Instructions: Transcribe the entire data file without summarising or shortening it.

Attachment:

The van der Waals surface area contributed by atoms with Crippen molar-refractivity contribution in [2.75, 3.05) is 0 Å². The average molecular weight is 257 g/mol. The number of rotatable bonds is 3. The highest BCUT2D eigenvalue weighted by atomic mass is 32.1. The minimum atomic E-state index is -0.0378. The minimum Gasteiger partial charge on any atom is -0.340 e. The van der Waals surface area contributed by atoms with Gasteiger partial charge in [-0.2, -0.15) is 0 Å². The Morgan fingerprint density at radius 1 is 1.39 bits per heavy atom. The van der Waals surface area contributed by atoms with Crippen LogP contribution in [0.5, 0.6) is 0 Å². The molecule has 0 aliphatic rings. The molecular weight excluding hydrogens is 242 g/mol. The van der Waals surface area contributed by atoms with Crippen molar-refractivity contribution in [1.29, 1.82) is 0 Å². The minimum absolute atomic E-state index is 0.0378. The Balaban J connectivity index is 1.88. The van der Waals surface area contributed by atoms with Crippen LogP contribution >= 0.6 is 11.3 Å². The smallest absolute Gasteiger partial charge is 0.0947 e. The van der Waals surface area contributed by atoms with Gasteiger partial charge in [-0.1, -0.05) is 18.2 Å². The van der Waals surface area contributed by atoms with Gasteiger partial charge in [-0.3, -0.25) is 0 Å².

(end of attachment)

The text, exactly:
The van der Waals surface area contributed by atoms with Crippen molar-refractivity contribution in [2.75, 3.05) is 0 Å². The average molecular weight is 257 g/mol. The number of rotatable bonds is 3. The highest BCUT2D eigenvalue weighted by atomic mass is 32.1. The minimum atomic E-state index is -0.0378. The minimum Gasteiger partial charge on any atom is -0.340 e. The van der Waals surface area contributed by atoms with Gasteiger partial charge in [-0.2, -0.15) is 0 Å². The Morgan fingerprint density at radius 1 is 1.39 bits per heavy atom. The van der Waals surface area contributed by atoms with Crippen LogP contribution in [0.5, 0.6) is 0 Å². The molecule has 0 aliphatic rings. The molecular weight excluding hydrogens is 242 g/mol. The van der Waals surface area contributed by atoms with Crippen molar-refractivity contribution in [1.29, 1.82) is 0 Å². The minimum absolute atomic E-state index is 0.0378. The Balaban J connectivity index is 1.88. The van der Waals surface area contributed by atoms with Crippen LogP contribution >= 0.6 is 11.3 Å². The smallest absolute Gasteiger partial charge is 0.0947 e. The van der Waals surface area contributed by atoms with Gasteiger partial charge in [-0.1, -0.05) is 18.2 Å². The van der Waals surface area contributed by atoms with Gasteiger partial charge in [-0.3, -0.25) is 0 Å².